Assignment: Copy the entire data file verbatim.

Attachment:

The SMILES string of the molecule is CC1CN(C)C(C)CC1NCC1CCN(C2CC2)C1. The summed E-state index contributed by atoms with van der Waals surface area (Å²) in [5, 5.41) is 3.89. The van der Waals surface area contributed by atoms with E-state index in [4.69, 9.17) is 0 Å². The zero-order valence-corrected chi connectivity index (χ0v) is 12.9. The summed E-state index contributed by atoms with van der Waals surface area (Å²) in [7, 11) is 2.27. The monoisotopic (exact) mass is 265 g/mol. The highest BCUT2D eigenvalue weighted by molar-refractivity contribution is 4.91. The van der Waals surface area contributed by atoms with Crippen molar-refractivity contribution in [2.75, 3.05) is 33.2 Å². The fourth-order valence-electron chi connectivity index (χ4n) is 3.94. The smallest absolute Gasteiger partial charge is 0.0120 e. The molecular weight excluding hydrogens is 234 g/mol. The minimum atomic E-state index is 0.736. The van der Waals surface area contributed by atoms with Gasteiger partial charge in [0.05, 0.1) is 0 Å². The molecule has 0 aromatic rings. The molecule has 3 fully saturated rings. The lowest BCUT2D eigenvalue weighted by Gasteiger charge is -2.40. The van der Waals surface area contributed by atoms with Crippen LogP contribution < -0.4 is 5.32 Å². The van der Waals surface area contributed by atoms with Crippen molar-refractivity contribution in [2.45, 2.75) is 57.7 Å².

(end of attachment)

The SMILES string of the molecule is CC1CN(C)C(C)CC1NCC1CCN(C2CC2)C1. The summed E-state index contributed by atoms with van der Waals surface area (Å²) in [5, 5.41) is 3.89. The van der Waals surface area contributed by atoms with E-state index in [4.69, 9.17) is 0 Å². The zero-order valence-corrected chi connectivity index (χ0v) is 12.9. The summed E-state index contributed by atoms with van der Waals surface area (Å²) in [7, 11) is 2.27. The monoisotopic (exact) mass is 265 g/mol. The highest BCUT2D eigenvalue weighted by molar-refractivity contribution is 4.91. The van der Waals surface area contributed by atoms with Crippen molar-refractivity contribution in [2.75, 3.05) is 33.2 Å². The fourth-order valence-electron chi connectivity index (χ4n) is 3.94. The smallest absolute Gasteiger partial charge is 0.0120 e. The molecular weight excluding hydrogens is 234 g/mol. The minimum atomic E-state index is 0.736. The van der Waals surface area contributed by atoms with Gasteiger partial charge in [0.05, 0.1) is 0 Å². The molecule has 0 aromatic rings. The molecule has 3 fully saturated rings. The lowest BCUT2D eigenvalue weighted by Gasteiger charge is -2.40. The van der Waals surface area contributed by atoms with Crippen LogP contribution < -0.4 is 5.32 Å². The van der Waals surface area contributed by atoms with Crippen molar-refractivity contribution in [2.45, 2.75) is 57.7 Å².